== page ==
A Thousand Splendid Suns, written by Khalid Hosseini explores themes relating to hardships and family, especially having to do with the oppression of women. This novel follows the lives of Mariam and Laila, two Afghan women whose interactions arise from their forced marriage to Rasheed, and the abuse they face together. Mariam is the illegitimate daughter of Jalil, a rich businessman, and his former housekeeper, Nana. Struggling with the stigma surrounding her birth and guilt following her mother’s suicide prompts Mariam to be unable to stand up for herself. Laila is quite the opposite and grew up with the desire for an education and the knowledge that she could change the world. After her parents and Tariq’s deaths, Laila is forced to set
Mariam is uncomfortable with this. “‘I… I don’t want this,’ said Mariam, numb with contempt and helplessness. ‘It’s not your decision. It’s hers and mine’” Rasheed bites back in response (Hosseini 214). Mariam knows she has no choice in the matter, so Rasheed and Laila wed. Lala agrees to marry him because she is pregnant with her true love’s baby, but she is told that the father is dead. Rasheed expects Mariam to clean up after Laila, to do anything Laila wishes. Instead, she tells Laila “‘you may be the palace malika and me a dehati, but I won’t take orders from you. You can complain to him and he can slit my throat, but I won’t do it. Do you hear me? I won’t be your servant’” (Hosseini 225). This is the first time she “stated her will so forcefully” in the same way Rasheed does constantly (Hosseini 226). Mariam and Laila coexist in their household peacefully, secretly disdaining Rasheed. After years and years of abuse, Mariam, Laila, and Aziza, Laila’s baby, attempt an escape to Pakistan. They are caught, and when Rasheed finds them, he beats them terribly. Mariam is locked in a shed, and Laila and Aziza are barricaded to their room. No food, no water, and no sunlight for three days. This is the point where both women decide they have had enough, but do nothing about it because they are forbidden to do so. More years pass, more abuse is endured. Eventually, when Tariq, Laila’s first love, shows up at their door, and Rasheed finds out, he decides to beat the women. Laila fights back, but to no avail. At this point, Mariam realizes that he intends to kill. Mariam runs to the same shed she spent three days in, takes a shovel, and kills Rasheed to save her life, Laila’s life, and Laila’s children’s lives. “It occurred to her that this was the first time that she was deciding the course of her own life” when she brought the shovel down on his head (Hosseini 349). She commits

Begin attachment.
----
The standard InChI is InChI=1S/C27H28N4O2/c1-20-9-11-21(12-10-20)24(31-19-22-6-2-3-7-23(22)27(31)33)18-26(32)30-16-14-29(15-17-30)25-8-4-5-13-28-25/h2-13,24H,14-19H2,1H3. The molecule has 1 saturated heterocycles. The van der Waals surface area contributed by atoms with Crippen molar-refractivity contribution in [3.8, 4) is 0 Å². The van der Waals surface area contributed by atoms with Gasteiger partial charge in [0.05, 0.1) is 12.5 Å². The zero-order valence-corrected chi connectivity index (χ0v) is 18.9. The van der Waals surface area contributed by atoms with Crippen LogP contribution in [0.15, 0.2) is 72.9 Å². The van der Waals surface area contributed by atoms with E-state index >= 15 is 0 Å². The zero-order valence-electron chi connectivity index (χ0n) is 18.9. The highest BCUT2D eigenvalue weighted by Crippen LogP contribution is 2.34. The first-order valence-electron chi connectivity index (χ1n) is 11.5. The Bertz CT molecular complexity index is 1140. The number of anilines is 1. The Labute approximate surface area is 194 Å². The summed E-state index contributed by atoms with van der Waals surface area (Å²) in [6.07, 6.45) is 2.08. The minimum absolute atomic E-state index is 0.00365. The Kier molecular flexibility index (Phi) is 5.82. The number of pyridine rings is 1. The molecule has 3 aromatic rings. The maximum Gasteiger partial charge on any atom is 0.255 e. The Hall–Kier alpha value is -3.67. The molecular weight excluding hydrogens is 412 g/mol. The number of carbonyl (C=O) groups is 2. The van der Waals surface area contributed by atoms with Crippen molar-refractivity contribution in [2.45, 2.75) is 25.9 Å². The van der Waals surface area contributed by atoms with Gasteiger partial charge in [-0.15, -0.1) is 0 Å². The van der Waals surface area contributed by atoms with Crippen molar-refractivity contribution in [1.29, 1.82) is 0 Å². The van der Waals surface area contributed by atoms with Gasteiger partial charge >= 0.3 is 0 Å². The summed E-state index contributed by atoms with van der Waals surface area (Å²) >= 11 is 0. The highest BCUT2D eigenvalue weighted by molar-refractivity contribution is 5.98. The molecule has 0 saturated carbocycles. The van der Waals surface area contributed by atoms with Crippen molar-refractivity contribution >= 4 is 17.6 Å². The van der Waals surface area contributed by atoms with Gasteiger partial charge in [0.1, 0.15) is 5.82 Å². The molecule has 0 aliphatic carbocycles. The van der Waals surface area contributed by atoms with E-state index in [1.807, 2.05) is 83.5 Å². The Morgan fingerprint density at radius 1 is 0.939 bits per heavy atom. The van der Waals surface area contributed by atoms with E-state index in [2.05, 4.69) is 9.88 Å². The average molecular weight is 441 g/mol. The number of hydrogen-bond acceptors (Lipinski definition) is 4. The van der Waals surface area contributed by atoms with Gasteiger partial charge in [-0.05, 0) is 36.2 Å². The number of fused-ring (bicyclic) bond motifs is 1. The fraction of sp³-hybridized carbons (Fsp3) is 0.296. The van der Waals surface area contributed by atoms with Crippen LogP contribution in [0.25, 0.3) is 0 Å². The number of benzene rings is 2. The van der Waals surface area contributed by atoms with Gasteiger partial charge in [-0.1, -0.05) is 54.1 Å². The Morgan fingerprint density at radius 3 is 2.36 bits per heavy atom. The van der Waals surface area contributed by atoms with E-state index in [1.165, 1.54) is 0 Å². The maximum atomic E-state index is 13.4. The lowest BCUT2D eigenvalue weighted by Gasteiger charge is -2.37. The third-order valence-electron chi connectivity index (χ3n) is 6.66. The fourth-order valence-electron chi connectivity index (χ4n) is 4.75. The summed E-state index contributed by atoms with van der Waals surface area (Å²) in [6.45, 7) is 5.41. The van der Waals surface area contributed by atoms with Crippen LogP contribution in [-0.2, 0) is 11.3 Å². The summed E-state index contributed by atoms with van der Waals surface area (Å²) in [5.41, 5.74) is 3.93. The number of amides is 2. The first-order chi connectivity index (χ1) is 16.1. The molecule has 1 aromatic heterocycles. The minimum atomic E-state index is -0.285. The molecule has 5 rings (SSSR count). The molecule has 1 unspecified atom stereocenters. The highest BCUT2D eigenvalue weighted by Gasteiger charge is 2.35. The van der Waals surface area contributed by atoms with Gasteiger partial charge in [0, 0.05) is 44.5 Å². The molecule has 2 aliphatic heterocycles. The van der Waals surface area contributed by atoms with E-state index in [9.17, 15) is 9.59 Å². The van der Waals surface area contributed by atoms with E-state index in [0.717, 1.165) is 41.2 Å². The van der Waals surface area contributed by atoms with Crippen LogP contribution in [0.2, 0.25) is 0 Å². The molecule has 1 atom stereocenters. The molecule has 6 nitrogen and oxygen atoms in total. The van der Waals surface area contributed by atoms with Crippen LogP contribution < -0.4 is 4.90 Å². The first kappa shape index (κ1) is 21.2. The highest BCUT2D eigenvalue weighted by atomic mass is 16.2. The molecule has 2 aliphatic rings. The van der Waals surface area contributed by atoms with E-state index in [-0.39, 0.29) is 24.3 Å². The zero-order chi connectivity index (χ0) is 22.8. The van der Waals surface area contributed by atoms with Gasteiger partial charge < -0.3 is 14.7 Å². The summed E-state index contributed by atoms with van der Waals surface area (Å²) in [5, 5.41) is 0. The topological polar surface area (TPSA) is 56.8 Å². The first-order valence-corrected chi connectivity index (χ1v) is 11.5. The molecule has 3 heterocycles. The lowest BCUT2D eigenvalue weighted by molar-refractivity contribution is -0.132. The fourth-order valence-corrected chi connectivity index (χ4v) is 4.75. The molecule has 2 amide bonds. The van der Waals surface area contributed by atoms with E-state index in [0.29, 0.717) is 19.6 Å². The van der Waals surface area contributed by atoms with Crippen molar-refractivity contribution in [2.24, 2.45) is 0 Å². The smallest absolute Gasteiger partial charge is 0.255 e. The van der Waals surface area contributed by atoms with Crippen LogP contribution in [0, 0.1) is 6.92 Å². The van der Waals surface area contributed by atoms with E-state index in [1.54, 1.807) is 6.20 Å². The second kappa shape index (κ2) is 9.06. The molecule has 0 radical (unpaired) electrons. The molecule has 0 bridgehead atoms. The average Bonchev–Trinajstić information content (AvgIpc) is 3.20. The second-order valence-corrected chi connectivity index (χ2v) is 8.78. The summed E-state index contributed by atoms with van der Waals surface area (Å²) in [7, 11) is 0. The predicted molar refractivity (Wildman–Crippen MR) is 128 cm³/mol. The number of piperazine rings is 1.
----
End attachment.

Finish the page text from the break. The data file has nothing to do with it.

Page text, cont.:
Khaled Hosseini’s critically acclaimed novel A Thousand Splendid Suns, follows two women whose lives intertwine and their fates become connected. Laila is a young girl who falls in love with a man who she cannot be with and is carrying his baby when she marries Rasheed. Rasheed’s first wife, Mariam, is a lovely woman who becomes Laila’s companion in their mutual hatred for the abusive Rasheed. With alternating perspectives, Hosseini gives insight into both women's lives and relays the cruelties they are forced to endure, and how the brutality they face affects their lives, specifically Laila’s, whose motherly instincts allow her to endure much more than otherwise.
Creative Journalist, Namita Singh wrote an informative article that analyzes the behavior of female characters, feminism, and education for the readers of A Thousand Splendid Suns. In this article she explains why Hosseini constantly mentions the desire for young girls to learn and how it can influence their development to become a strong woman. Singh claims that Lalias and MIriam's restrictions to education and liberation also restricts their great potentials throughout the novel (Singh 02).
Ultimately, Mariam and Laila attempt to escape, but fail, which in turn infuriates Rasheed even more. These two women then work together and protect each other, and in due course, kill Rasheed during one of his “ritual” beatings. In the end, Mariam is killed for murdering her husband, and Laila, with her children, Aziza and Zalmai, finds Tariq and marries him; then, together they start their own family. Throughout the course of the story, not only was a passionate, well-written story presented, but also a clear picture of what Afghan culture and its aspects are really like.
Explosions, Death, Loss, Fear- all are great symbols for war in A Thousand Splendid Suns. In this novel, Khaled Hosseini uses tumultuous environments to bring up some of the most interesting characters in the 21st century. The three strongest examples are Laila, Tariq, and Aziza. From losing your parents, to losing your leg, Hosseini uses these types of characters to almost make a connection with them. Because we see weakness in them it truly makes their triumph that much greater. War is a raging bull charging through the lives of many, but for some, it makes them stronger.
In the novel A Thousand Splendid Suns by Khaled Hosseini, main character Mariam is forced into exile after a horrific set of experiences. After her mother’s suicide, she is removed from her home and is later arranged to marry a random man she never met before. Before her departure, Mariam lived in a “kolba,” a small hut on the outskirts of Kabul, Afghanistan. With no other place to go, she disapprovingly lives with her father for a short period of time before being shipped off to her new husband. Her encounter with exile is almost unbearable, yet she endures and grows into a hardworking and respectable woman. For Mariam, exile is both alienating and enriching; it illuminates how withstanding life’s challenges and learning to overcome them with love will ultimately be beneficial in the end, no matter what happens.
The authors Khaled Hosseini and Kurt Vonnegut write novels of critical acclaim. Hosseini’s A Thousand Splendid Suns explores the life of Mariam and her struggles with her husband and society, however, she finds reason to fight through a religious tutor. Vonnegut’s Slaughterhouse-Five examines the life of Billy Pilgrim who goes through the bombing of Dresden and is kidnapped by an alien species, the Tralfamadorians, who have him apply a new philosophy. Using traditional techniques, Hosseini constructs Mullah Faizullah, the religious tutor, as a wise mentor. The persona of a hermit guru was used by Vonnegut as a non-traditional guide in the form of the Tralfamadorians in Slaughterhouse-Five. Hosseini uses foreshadowing and a comforting